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Bucky’ story seems like fiction

Bucky Harris rounds first after getting a hit against the Yankees as Lou Gehrig makes sure Bucky tags the bag. Probably in 1925 the year Gehrig started his famous games-played streak. The photo is courtesy of the Library of Congress

Bucky Harris rounds first after getting a hit against the Yankees as Lou Gehrig makes sure Bucky tags the bag. Probably in 1925 the year Gehrig started his famous games-played streak. The photo is courtesy of the Library of Congress

Ed note: Jack Smiles will be at the Hughestown Hose Company party room on Wednesday beginning at 6:30 for a book release party, signing, sale and discussion of his book, Bucky Harris, a Biography of Baseball’s Boy Wonder. Published at $29.95 signed copies will be available for $25

Bucky Harris is a Hall of Fame baseball player-manager from Hughestown. So why, as I wrote and researched a book about him, could I not stop thinking about basketball? Not just thinking about basketball, but imagining myself in a crowd of some 2,000 crazy fans circa 1915 watching Bucky and his brother Merle play for the Pittston Pitts against the Wilkes-Barre Barons or Scranton Miners in the professional Penn State League.

Maybe, as I am imbued with old time baseball, my fascination with the old time basketball I found in my research is because it is new to me.

The game I imagine myself attending is down on Main Street in the armory, which is today the Sapphire Salon. My adult ticket cost 50 cents. I pull a flask out of my inside pocket and take a swig. I light up a cigar. Nobody cares, because most of the fans, who are mostly men, are doing the same. A miner a few seats away heats a bolt with his lamp and throws it through a tear in the cage that surrounds the basketball floor toward one of the Pitts opponents and he and his friends roar with laughter.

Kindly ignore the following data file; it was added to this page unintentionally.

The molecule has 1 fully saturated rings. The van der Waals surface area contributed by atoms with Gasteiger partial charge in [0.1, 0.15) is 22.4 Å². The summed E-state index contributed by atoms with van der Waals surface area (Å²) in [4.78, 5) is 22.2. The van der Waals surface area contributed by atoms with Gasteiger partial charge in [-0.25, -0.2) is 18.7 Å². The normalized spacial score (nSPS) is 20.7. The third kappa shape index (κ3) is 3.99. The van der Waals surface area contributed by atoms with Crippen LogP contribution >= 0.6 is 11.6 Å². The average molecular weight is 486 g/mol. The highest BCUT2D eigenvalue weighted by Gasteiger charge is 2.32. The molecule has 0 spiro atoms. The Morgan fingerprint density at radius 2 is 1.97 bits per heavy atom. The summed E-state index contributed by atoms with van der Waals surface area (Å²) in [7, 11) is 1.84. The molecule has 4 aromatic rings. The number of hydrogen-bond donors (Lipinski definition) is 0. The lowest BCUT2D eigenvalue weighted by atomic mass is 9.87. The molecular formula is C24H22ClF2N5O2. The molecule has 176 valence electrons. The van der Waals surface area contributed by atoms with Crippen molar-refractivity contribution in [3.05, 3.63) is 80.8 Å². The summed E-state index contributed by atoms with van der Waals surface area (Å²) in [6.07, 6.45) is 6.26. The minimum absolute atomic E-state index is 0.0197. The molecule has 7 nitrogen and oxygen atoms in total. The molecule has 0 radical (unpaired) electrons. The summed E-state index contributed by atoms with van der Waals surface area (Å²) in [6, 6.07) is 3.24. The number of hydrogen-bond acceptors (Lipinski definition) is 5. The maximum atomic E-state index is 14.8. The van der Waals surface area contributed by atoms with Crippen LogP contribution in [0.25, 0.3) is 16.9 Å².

The game’s lone and beleaguered referee, afraid to look away from the game as a fight might break out, kicks the bolt away. If there is a fight there’s a good chance Bucky Harris will be in it, much to my delight.

The game is strange and new. So new, many of the players are older than the game. It is difficult to play. The baskets have no backboards. The defense is fierce, especially away from the ball where players are picked off, knocked down and pinned against the cage. Only fouls against shooters lead to free throws. Other shots are made only two ways: From under the basket after a string of passes gets a player free or two handed from 20 or more feet away. Scores are typically in the teens and 20s. There is a center jump after every basket, so a tall player who can jump is all important.

Within a few years I will not see Bucky Harris play with the Pitts any more.

Clarke Griffith, the owner of the Washington Senators baseball team, will make him give up the cage for a full-time job as the Senators second baseman and by 1924 second baseman and manager.

Bucky’s story is so wondrous it almost seems like the stuff of fiction and in fact part of it is the stuff of fiction.

In 1924 Griffith named Bucky the Senators manager. Bucky was 27 and the full time second baseman. The baseball writers derisively called Bucky “The Boy Wonder” and “Griffith’s Folly.” But that year Bucky led the long-suffering Senators to an upset of the three-time defending champion Yankees and won the capital’s first American League pennant. It was an upset so monumental it is said to be part of the inspiration for the 1954 novel The Year the Yankees Lost the Pennant, which later became the Broadway play Damn Yankees.

The back story is just as surreal. In it a small, socially-awkward, uneducated coal miner finds himself the toast of the nation’s capital, married to a senator’s daughter with the president of the United States as a guest.

I can only hope I did this amazing man justice with my book.

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